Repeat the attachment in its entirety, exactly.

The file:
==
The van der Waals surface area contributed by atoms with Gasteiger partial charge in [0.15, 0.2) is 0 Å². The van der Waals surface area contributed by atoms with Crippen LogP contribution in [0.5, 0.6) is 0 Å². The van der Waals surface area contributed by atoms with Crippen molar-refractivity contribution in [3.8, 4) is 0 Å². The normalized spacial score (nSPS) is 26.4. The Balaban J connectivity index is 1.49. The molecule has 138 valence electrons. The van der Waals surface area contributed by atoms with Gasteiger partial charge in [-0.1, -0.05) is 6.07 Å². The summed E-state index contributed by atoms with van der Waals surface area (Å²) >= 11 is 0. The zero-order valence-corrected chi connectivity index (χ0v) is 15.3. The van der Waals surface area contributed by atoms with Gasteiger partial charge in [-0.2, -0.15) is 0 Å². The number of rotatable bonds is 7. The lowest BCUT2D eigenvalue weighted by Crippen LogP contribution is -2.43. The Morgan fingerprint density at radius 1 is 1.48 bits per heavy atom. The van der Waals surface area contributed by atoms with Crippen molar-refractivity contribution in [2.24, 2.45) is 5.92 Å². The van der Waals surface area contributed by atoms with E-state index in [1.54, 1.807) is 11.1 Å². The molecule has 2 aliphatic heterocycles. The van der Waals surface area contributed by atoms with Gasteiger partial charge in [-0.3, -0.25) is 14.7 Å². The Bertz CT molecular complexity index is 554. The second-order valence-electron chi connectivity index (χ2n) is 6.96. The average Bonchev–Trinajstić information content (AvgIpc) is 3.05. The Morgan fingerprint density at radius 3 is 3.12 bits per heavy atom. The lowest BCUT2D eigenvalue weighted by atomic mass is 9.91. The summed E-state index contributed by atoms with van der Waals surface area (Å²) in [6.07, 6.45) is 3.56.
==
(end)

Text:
The van der Waals surface area contributed by atoms with Gasteiger partial charge in [0.15, 0.2) is 0 Å². The van der Waals surface area contributed by atoms with Crippen LogP contribution in [0.5, 0.6) is 0 Å². The van der Waals surface area contributed by atoms with Crippen molar-refractivity contribution in [3.8, 4) is 0 Å². The normalized spacial score (nSPS) is 26.4. The Balaban J connectivity index is 1.49. The molecule has 138 valence electrons. The van der Waals surface area contributed by atoms with Gasteiger partial charge in [-0.1, -0.05) is 6.07 Å². The summed E-state index contributed by atoms with van der Waals surface area (Å²) >= 11 is 0. The zero-order valence-corrected chi connectivity index (χ0v) is 15.3. The van der Waals surface area contributed by atoms with Gasteiger partial charge in [-0.2, -0.15) is 0 Å². The number of rotatable bonds is 7. The lowest BCUT2D eigenvalue weighted by Crippen LogP contribution is -2.43. The Morgan fingerprint density at radius 1 is 1.48 bits per heavy atom. The van der Waals surface area contributed by atoms with Crippen molar-refractivity contribution in [2.24, 2.45) is 5.92 Å². The van der Waals surface area contributed by atoms with E-state index in [1.54, 1.807) is 11.1 Å². The molecule has 2 aliphatic heterocycles. The van der Waals surface area contributed by atoms with Gasteiger partial charge in [-0.3, -0.25) is 14.7 Å². The Bertz CT molecular complexity index is 554. The second-order valence-electron chi connectivity index (χ2n) is 6.96. The average Bonchev–Trinajstić information content (AvgIpc) is 3.05. The Morgan fingerprint density at radius 3 is 3.12 bits per heavy atom. The lowest BCUT2D eigenvalue weighted by atomic mass is 9.91. The summed E-state index contributed by atoms with van der Waals surface area (Å²) in [6.07, 6.45) is 3.56.